A creative problems solver CIO vs. an overloaded order taker: Many IT organizations still have been run as the order taker from internal users, overloaded and under-delivery, because their IT leaders don’t have the seat at the big table, so they don’t get the chance to provide valuable input to the strategy, or lack the comprehensive understanding of the business strategy. With dynamic changes and emergent digital technologies, IT leaders need to become both business strategists and creative problem solvers. It does not necessarily mean CIOs will solve every problem on their own, it’s more about the ability to think analytically and synthetically to manage business solution via high-performance IT team; the strong business orientation and ability to bring the benefits of IT to solve business issues; the ability to map strategies with the IT team/staff’s goals, align the business requirement with the IT capacity, which means that they are able to constantly and dynamically lead an IT structure that will seamlessly support the business and well ahead of the business requirement; the ability to interact with business on their processes and pain areas, the ability to bring out a technology-driven solution, driving adoption of applications, to become a business solutionist and a trustful advisor of the business.

An influential leader vs. an arrogant controller: Traditional IT leaders have often been portrayed as arrogant controllers. And traditional IT is simply not agile enough to either create change or adapt to changes. With the trend of IT consumerization, the business can bypass IT to order on-demand services from the third party easily nowadays. Thus, IT organizations are facing fierce competitions and unprecedented pressures to improve quality and delight customers. This requires a mind shift to allow for changes and allow for the element of ultimate control to be released in order for the change to take effect. The critical, continuing concerns for the collective IT leadership team are to ensure that the talent exists to get things done and to fill talent gaps; to maintain an on-going awareness of what technology issues are of most importance to the enterprise leadership team and to communicate the alignment that exists between IT and these important technology issues, to fill alignment gaps, to be an enabler than a controller. CIOs must flip their leadership style from a controller to become influencers. To enforce leadership influence, IT leaders need to be both explorers and experts, they should develop a broad skill set beyond technology. Among other skills, a solid understanding of the application of technology in general, organizational skills; management ability to centralize IT resources and applications and coordinate business-unit resources and initiatives. They lead via influencing, not through brute forces. Highly influential CIOs can practice high-effective leadership practices to accelerate digital transformation.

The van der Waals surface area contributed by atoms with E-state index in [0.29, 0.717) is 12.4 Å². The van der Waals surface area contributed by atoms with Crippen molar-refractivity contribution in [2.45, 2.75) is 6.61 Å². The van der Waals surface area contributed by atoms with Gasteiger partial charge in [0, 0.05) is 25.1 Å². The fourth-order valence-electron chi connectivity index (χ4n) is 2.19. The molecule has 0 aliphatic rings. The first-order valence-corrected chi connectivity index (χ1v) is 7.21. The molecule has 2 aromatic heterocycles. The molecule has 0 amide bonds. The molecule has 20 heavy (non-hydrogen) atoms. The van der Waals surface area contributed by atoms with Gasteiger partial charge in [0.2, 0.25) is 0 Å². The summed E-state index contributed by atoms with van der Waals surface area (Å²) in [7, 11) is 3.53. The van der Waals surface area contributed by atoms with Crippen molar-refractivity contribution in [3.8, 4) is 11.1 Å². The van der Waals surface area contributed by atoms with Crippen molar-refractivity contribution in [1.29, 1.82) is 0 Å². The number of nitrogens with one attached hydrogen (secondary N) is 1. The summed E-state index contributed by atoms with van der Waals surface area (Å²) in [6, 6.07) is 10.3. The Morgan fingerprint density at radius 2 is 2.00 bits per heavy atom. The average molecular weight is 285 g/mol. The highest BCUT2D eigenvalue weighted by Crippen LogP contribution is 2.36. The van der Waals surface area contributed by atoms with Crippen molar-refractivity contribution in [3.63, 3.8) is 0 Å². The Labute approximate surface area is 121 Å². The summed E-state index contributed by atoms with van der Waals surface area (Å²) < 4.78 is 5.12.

The stereotypical CIO does not just refer to the certain physical identities, it’s about the mediocre mindset to run transactional IT for “keeping the lights on,” and be a controller to avoid risks. Atypical CIOs are in demand to innovate, optimize and accelerate digital transformation. An opportunity for the CIO to add a lot of value in the C-Suite is helping C-Level leaders understand the possibilities of how new technologies can enhance the creation or improvement of products and services while balancing the technical and business risks, the investment needed, timing, etc. The difficult part to be a great leader is the balance point: Be confident, not arrogant, be empathetic, not lose self-awareness; be creative, but not lack of discipline, be determined but not inflexible; be modest, but not be perceived as incompetent; be holistic, but not lose the focus.